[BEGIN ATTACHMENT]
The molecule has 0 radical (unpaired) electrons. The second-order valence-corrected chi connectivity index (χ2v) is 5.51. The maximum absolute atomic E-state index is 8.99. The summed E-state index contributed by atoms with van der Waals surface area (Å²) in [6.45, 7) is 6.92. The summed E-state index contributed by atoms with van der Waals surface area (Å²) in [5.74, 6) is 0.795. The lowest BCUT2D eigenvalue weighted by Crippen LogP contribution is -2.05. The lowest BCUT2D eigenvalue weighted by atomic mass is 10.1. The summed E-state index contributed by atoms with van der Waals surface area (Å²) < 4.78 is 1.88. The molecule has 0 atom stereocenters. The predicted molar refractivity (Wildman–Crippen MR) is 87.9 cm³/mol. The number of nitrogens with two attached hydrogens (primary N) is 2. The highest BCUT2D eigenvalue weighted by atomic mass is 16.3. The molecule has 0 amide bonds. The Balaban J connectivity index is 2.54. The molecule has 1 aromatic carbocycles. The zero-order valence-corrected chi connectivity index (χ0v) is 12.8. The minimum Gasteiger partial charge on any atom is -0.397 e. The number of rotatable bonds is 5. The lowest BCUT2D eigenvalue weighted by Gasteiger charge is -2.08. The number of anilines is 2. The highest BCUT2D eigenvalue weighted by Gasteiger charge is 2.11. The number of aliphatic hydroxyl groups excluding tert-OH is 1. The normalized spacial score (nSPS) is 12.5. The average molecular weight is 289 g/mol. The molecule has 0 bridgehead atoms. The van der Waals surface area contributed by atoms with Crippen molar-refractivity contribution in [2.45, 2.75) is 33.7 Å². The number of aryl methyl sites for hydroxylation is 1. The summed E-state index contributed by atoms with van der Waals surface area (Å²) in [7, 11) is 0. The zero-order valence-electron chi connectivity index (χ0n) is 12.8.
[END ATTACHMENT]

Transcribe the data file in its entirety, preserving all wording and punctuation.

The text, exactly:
The molecule has 0 radical (unpaired) electrons. The second-order valence-corrected chi connectivity index (χ2v) is 5.51. The maximum absolute atomic E-state index is 8.99. The summed E-state index contributed by atoms with van der Waals surface area (Å²) in [6.45, 7) is 6.92. The summed E-state index contributed by atoms with van der Waals surface area (Å²) in [5.74, 6) is 0.795. The lowest BCUT2D eigenvalue weighted by Crippen LogP contribution is -2.05. The lowest BCUT2D eigenvalue weighted by atomic mass is 10.1. The summed E-state index contributed by atoms with van der Waals surface area (Å²) < 4.78 is 1.88. The molecule has 0 atom stereocenters. The predicted molar refractivity (Wildman–Crippen MR) is 87.9 cm³/mol. The number of nitrogens with two attached hydrogens (primary N) is 2. The highest BCUT2D eigenvalue weighted by atomic mass is 16.3. The molecule has 0 amide bonds. The Balaban J connectivity index is 2.54. The molecule has 1 aromatic carbocycles. The zero-order valence-corrected chi connectivity index (χ0v) is 12.8. The minimum Gasteiger partial charge on any atom is -0.397 e. The number of rotatable bonds is 5. The lowest BCUT2D eigenvalue weighted by Gasteiger charge is -2.08. The number of anilines is 2. The highest BCUT2D eigenvalue weighted by Gasteiger charge is 2.11. The number of aliphatic hydroxyl groups excluding tert-OH is 1. The normalized spacial score (nSPS) is 12.5. The average molecular weight is 289 g/mol. The molecule has 0 bridgehead atoms. The van der Waals surface area contributed by atoms with Crippen molar-refractivity contribution in [2.45, 2.75) is 33.7 Å². The number of aryl methyl sites for hydroxylation is 1. The summed E-state index contributed by atoms with van der Waals surface area (Å²) in [7, 11) is 0. The zero-order valence-electron chi connectivity index (χ0n) is 12.8.